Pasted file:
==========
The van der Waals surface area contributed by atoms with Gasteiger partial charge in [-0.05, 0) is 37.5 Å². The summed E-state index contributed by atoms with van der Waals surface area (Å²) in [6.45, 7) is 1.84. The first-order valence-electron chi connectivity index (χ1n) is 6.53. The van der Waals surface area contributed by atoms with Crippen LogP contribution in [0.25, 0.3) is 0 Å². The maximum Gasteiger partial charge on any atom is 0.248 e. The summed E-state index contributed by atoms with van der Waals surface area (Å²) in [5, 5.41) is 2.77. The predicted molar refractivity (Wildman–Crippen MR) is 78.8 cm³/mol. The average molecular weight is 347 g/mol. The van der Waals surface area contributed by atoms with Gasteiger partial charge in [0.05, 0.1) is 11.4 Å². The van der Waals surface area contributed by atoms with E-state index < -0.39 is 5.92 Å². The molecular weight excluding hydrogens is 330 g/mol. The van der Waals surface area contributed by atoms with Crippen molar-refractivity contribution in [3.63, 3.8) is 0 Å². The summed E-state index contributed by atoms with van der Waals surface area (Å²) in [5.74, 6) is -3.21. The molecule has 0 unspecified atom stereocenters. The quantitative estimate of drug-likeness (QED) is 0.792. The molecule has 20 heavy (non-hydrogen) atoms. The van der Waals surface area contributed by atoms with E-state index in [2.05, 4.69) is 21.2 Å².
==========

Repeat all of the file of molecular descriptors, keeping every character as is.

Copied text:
The van der Waals surface area contributed by atoms with Gasteiger partial charge in [-0.05, 0) is 37.5 Å². The summed E-state index contributed by atoms with van der Waals surface area (Å²) in [6.45, 7) is 1.84. The first-order valence-electron chi connectivity index (χ1n) is 6.53. The van der Waals surface area contributed by atoms with Crippen LogP contribution in [0.25, 0.3) is 0 Å². The maximum Gasteiger partial charge on any atom is 0.248 e. The summed E-state index contributed by atoms with van der Waals surface area (Å²) in [5, 5.41) is 2.77. The predicted molar refractivity (Wildman–Crippen MR) is 78.8 cm³/mol. The average molecular weight is 347 g/mol. The van der Waals surface area contributed by atoms with Gasteiger partial charge in [0.05, 0.1) is 11.4 Å². The van der Waals surface area contributed by atoms with E-state index < -0.39 is 5.92 Å². The molecular weight excluding hydrogens is 330 g/mol. The van der Waals surface area contributed by atoms with Crippen molar-refractivity contribution in [3.63, 3.8) is 0 Å². The summed E-state index contributed by atoms with van der Waals surface area (Å²) in [5.74, 6) is -3.21. The molecule has 0 unspecified atom stereocenters. The quantitative estimate of drug-likeness (QED) is 0.792. The molecule has 20 heavy (non-hydrogen) atoms. The van der Waals surface area contributed by atoms with E-state index in [2.05, 4.69) is 21.2 Å².